The piece is certainly not by Sor, that is just way off, but Tarrega would not be a huge stretch. Though, if it was by any legit composers I would imagine the piece has been altered overtime to simplify it and make it more pleasing for mainstream consumption.

Sample Media

Thomas Viloteau on YouTube.

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Ask a Question or Leave a Positive Comment

  1. In the video, you say that c## (double sharp! is there “because that’s how the harmony works out”. Why? It is a melodic line, which is chromatic in this case so that d# goes down to d, which is not a part of E major scale, but… neither is c##.

    Wy question is, why did you write is as c##? Is it because for that short part the piece modulates to another scale? If so what scale is it (the one I mentioned before doesn’t match)? Or what roman numeral would you put to that chord so it works out like that?

    I’m just trying to understand why. It doesn’t help there are so many different variations out there, some with E, some A, F# or even B or in the bass.

    I guess it’s some kind of ii chord (F#m7/E?) in your case. If you write c##, that would be F#m7(#5)/E, right?

    But it’s easier to say the piece modulates to E Mixolydian, which has F#m7 chord, and the melody is using D natural which is in that scale.

    Sorry if I’m talking nonsense, I’m self-taught and trying to figure it out, might be I’m missing something obvious.

    • C double sharp is the lower auxiliary to D sharp. Writing it as a D natural would be incorrect. Not every note in a piece is from the key or scale, chromatic notes will come into play in many different circumstances. In this case, it’s just a non-chord tone and a spicy chromatic lower auxiliary to the D sharp. Nothing to overthink and it does not get analyzed as part of the chord. Furthermore, there is a pedal low E in the bar which is also not part of the chord. Actually the whole section functions as a dominant chord (with secondary dominants) that lead to E major. In short, it’s all tension leading to a resolution in E.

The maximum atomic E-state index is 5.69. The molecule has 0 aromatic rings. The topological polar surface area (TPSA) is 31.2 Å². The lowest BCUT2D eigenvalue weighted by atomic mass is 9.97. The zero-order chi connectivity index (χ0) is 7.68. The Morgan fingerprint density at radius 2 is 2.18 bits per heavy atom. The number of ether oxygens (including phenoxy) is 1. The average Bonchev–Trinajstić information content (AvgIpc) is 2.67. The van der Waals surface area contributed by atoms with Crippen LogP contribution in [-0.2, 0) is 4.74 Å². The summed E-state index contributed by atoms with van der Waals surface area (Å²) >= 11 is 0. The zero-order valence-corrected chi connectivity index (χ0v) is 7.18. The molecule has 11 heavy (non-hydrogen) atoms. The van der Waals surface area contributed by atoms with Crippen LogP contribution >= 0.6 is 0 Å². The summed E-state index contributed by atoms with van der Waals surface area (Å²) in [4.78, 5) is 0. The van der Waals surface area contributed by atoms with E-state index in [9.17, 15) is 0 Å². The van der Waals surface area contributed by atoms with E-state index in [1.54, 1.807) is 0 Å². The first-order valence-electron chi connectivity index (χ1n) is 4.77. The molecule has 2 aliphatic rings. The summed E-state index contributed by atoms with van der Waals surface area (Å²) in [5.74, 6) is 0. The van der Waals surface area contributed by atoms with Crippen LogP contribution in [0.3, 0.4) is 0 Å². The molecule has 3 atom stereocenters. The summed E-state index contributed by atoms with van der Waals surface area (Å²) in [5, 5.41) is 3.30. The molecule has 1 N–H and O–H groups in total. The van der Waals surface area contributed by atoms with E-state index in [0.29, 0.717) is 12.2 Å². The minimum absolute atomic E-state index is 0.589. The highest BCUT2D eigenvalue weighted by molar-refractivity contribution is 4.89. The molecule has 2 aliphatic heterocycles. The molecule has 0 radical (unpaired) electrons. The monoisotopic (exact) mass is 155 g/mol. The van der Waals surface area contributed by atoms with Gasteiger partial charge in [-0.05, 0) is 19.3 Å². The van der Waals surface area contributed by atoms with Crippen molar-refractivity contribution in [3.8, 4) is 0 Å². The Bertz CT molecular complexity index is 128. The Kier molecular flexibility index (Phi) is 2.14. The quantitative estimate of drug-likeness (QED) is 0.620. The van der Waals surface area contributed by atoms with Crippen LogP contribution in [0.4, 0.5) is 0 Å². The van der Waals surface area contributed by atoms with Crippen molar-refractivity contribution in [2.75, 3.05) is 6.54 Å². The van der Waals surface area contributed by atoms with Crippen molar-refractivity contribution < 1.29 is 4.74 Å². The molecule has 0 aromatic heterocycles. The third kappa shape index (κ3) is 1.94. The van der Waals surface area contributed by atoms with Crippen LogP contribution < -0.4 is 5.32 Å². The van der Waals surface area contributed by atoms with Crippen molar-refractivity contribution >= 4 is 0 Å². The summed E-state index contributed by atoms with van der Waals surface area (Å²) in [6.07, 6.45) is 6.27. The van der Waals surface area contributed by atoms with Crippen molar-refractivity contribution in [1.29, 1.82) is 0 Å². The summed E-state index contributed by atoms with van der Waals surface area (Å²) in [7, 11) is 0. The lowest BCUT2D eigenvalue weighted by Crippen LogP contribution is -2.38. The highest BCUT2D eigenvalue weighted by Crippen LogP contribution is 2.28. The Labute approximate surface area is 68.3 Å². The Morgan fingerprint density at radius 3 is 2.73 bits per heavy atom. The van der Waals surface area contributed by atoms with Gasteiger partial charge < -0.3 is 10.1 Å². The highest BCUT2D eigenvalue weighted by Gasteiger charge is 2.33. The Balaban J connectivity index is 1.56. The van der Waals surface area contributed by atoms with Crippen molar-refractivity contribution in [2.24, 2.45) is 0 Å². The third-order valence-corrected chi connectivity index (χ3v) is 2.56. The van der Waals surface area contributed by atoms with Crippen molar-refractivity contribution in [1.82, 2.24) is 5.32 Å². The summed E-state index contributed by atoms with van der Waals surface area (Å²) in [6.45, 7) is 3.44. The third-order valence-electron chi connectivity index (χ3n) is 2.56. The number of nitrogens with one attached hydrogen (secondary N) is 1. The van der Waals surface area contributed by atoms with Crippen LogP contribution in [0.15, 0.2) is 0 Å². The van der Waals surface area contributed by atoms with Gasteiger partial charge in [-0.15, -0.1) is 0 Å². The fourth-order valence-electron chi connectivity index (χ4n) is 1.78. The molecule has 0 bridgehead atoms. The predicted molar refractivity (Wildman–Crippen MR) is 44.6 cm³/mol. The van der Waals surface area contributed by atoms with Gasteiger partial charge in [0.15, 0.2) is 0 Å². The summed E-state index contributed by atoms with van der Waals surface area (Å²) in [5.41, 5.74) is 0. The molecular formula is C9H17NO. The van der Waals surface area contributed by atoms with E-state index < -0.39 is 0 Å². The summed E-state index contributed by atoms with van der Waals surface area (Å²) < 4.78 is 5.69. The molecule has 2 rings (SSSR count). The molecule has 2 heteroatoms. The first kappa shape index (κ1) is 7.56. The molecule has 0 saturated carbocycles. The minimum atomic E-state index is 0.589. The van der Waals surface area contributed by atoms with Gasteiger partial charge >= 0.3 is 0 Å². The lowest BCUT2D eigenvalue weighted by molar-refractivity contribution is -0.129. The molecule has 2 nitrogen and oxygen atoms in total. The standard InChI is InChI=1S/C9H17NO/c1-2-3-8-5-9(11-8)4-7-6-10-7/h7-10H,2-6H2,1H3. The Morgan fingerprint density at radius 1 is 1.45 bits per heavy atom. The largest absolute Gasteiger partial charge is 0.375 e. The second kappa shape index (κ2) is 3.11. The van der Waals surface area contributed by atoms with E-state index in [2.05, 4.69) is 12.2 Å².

2. Why c## in bar 20? That would make the chord something like E(##6) in Lydian #2 # 6 mode, which seems way over complicated. Why not a simple Em7 with D natural?

  3. Any tips for how to practice the quick barre transitions like 20->21 or 26->27? Also getting F# to sound properly in 10 is quite hard. I must have a long way to go in my barre technique.

  4. There appears to be a small error in the sheet music. Bars 19&20 have an E in the bass, but F# is typically played as seen in the video (second position).

      • Completely down to preference of course. I just don’t think it’s what learners will expect to find in those bars. It is less traditional and less harmonically stable, but as you say, whatever sounds best to your ears.

  5. There is an interesting article on Narciso Yepes ( 1927-1997 ) and “Jeux interdits ” (Romanza )
    by Rafael Andia in Guitare Classique ( #52, March-May 2011). Yepes would have revealed in 1982 on Spain National Radio that he composed the Romance on his 7th birthday as a gift to his mother. The piece is the soundtrack of the movie Jeux Interdits ( 1952 ) and is often given that title in French. A note: on the free PDF for which I am very grateful there is a typo in measure 19 which was no doubt already brought to your attention.